Saturday, April 9, 2011

Son of Ethel and Julius Rosenberg Admits One Parent’s Guilt

Ron Radosh, who figures prominently in my upcoming book Subversion Inc., has an eye-opening piece up at Pajamas Media.

Here's the top of it:

In an interview with New York Times reporter Sam Roberts, Robert Meeropol, the younger son of Ethel and Julius Rosenberg, admitted on Wednesday that “his father deserved to have been convicted of the legal charges that led to his parents’ execution. ‘Yes, he was guilty of conspiracy to commit espionage,’”Meeropol told him.
After decades of denial, and insistence that his father was framed up and was innocent, Robert Meeropol for the first time has admitted that his father — but not his mother — was legally guilty of the charge for which he had been indicted.
Moreover, Meeropol seemed to have been stunned and surprised by the revelation that Steven Usdin and I had in our Weekly Standard article about the case two weeks ago, in which co-defendant Morton Sobell revealed to us that on a July 4th weekend in 1948, he and three other men, including Julius Rosenberg, photographed top secret documents obtained for them by scientist William Perl, which they passed on directly to a KGB officer.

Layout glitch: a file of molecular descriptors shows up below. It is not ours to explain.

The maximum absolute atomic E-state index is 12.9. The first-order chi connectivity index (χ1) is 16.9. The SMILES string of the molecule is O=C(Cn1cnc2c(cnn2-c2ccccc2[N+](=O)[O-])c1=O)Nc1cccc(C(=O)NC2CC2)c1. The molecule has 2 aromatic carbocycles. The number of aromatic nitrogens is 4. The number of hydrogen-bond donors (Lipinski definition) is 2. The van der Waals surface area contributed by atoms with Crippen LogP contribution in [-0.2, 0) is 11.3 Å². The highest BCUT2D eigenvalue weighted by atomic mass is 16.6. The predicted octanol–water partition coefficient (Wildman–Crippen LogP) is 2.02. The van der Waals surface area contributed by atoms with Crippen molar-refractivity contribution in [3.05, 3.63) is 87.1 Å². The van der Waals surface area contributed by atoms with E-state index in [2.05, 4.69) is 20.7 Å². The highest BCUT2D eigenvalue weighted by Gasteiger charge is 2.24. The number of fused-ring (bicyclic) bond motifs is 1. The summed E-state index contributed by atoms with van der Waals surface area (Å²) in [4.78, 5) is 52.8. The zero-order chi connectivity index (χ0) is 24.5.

On this, Meeropol wrote: “I’d be less than honest if I did not admit that the latest news that Morton Sobell, my father and two others provided aeronautical information to the Soviet Union in 1948 gives me pause. My parents wrote in their last letter to me and my brother: ‘Always remember that we were innocent and could not wrong our conscience.’ My father, at least, doesn’t seem quite so innocent anymore.”
What he neglected to say is that this story, first outlined decades ago by my co-author Joyce Milton and I inThe Rosenberg File, was sharply attacked by Michael, Robert’s older brother, in the book they co-authored in its second 1986 edition. Michael Meeropol had argued that this entire incident had been fabricated by the FBI in order to frame Perl and to force him to testify against his parents. Now, it seems that at least Robert Meeropol has acknowledged that the incident did take place, and that his father was engaged in very real espionage. [...]

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